19. The film has some weird product placement at times, with the entirety of Greene Homes being a major example, as it's being used for advertisement moments that serve as nothing but blatant marketing. With the constant remarks of Mr. Greene using Norm to advertise Greene Homes to put condos in the Arctic, it feels like the film is constantly trying to shove it all down the audience's faces in the cheapest and horrendous way possible.
  20. The film has no focus at all, as it constantly keeps switching plots around to get to the 1 hour and 30 minute mark. At first, the film first seems to be about Norm trying to save the Arctic, but then decides to be used for Greene's devious scheme, and then him trying to save his grandfather which, by the way, happens in the climax for no sudden reason whatsoever. This makes the film suffer from numerous plot holes and inconsistencies scattered throughout the experience, and also doesn't help the fact that it feels more like the writers gave up when making the script, which might explain how confusing the plot for this film is.

Redeeming Qualities

  1. As mentioned earlier, Norm's grandfather and Olympia are somewhat tolerable and well-developed characters.
    • Norm does at least care for his grandfather, his girlfriend, and his friends.
  2. The idea of a polar bear who doesn't know how to hunt is an interesting concept, but the execution is atrocious.
  3. "I'm Norm of the North, king of nothing."
  4. There are a couple of heartwarming moments in this film.


Critical and audience response

Norm of the North was heavily panned by critics and casual moviegoers for its animation, plot, characters, writing, voice acting, and humor. It holds a 6% on Rotten Tomatoes based on 69 reviews, with an average rating of 1.9/10, with the site's critical consensus reading, "A pioneering feat in the field of twerking polar bear animation but blearily retrograde in every other respect, Norm of the North should only be screened in case of parental emergency." On Metacritic, Norm of the North has 21 out of 100 scores based on 18 critics, indicating "generally unfavorable reviews". Audiences polled by CinemaScore gave the film an average "B-" on an A+ to F scale. It currently has a 3.5 on IMDb as well. On Letterboxd, the film has an average rating of 1/5.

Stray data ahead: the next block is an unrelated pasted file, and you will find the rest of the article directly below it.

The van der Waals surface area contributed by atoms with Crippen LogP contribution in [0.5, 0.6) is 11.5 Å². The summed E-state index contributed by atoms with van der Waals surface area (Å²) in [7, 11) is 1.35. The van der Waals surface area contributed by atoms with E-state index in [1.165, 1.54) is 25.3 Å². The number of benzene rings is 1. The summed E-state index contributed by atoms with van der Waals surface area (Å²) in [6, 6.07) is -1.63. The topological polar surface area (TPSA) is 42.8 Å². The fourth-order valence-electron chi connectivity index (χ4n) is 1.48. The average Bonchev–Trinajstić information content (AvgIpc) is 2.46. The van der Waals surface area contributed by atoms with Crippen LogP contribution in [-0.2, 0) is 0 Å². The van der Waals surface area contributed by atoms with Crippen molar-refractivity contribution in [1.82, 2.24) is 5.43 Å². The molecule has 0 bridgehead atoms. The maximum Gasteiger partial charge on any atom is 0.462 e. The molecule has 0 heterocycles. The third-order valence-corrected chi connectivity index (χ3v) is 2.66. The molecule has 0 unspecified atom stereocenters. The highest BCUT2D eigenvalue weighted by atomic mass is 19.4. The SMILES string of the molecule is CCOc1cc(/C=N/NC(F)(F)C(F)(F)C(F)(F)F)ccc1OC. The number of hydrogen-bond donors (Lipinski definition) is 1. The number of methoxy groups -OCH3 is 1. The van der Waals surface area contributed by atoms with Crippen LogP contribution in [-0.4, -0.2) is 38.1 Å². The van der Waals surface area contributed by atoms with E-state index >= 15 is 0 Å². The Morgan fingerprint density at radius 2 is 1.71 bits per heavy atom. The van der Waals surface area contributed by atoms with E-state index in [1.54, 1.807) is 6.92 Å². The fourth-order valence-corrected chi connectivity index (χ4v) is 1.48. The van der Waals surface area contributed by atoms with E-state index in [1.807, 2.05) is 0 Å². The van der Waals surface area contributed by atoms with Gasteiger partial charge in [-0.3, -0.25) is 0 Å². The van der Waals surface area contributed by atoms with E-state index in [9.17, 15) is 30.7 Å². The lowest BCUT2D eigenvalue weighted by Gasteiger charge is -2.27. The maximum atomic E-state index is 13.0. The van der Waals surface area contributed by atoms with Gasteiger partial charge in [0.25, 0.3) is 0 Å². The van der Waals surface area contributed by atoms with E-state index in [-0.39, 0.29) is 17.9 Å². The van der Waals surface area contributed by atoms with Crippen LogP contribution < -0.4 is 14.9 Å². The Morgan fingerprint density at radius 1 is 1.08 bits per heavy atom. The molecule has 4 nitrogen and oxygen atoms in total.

Chris Stuckmann gave the film an F. Stuckmann later ranked the film at #3 in his Top 10 Worst Movies of 2016 list.

The movie currently has a Google users rating of "48% of users liked this film".

Critic Mark Dujsik gave the film 1 out of 4 possible stars, writing that "Norm of the North doesn't care about the environment, the animals of the Arctic, or even kids for that matter. It wants to be 'cute and marketable' as cheaply as possible".[4] James White of Empire gave the film 1 out of 5 possible stars, writing that "we wouldn't recommend you watch it even after you've burned through every other possibility – and that includes a blank screen".[5] Mark Kermode of The Observer called the film a "dull ... below-par Ice Age-style tale in which the highlight is a group of vulgar lemmings".[6] Michael Rechtshaffen of The Los Angeles Times called the film "blandly uninspired",[7] and Soren Andersen of The Seattle Times called the film an "idiotic animated comedy", writing that "No child should be exposed to this".[8]

Geoff Berkshire of Variety called the film a "blandly executed pic" that "will quickly head south to an ancillary afterlife".[9] Katie Rife of The A.V. Club gave the film a "D" grade, writing that "this is a movie for children. But using that as a justification for lazy work, as if kids are inherently too dumb to know the difference, isn't just condescending. In a post-Pixar world, where audiences have become accustomed to quality animated family films, it's a waste of money".[10] Stephen Schaefer of The Boston Herald gave the film a grade of "B–", writing that, despite being "hardly original ... 'Norm' has oodles of charm, a razor-sharp wit, and pacing that should keep even preschoolers attentive".[11]

Edwin L. Carpenter of The Dove Foundation gave the film its Family-Approved seal, writing that "your kids will enjoy Norm's company–he's funny and a role model for doing the right thing."[12]

Box office

As of August 16, 2016, Norm of the North has grossed $17 million in North America and $10.4 million in other territories, for a worldwide total of $30.5 million, against a budget of $18 million.[13]

The film was released on January 15, 2016, alongside 13 Hours: The Secret Soldiers of Benghazi and Ride Along 2. It grossed $9.4 million from 2,411 theaters over its opening four-day Martin Luther King, Jr. weekend, finishing 6th at the box office.[14][15]



External links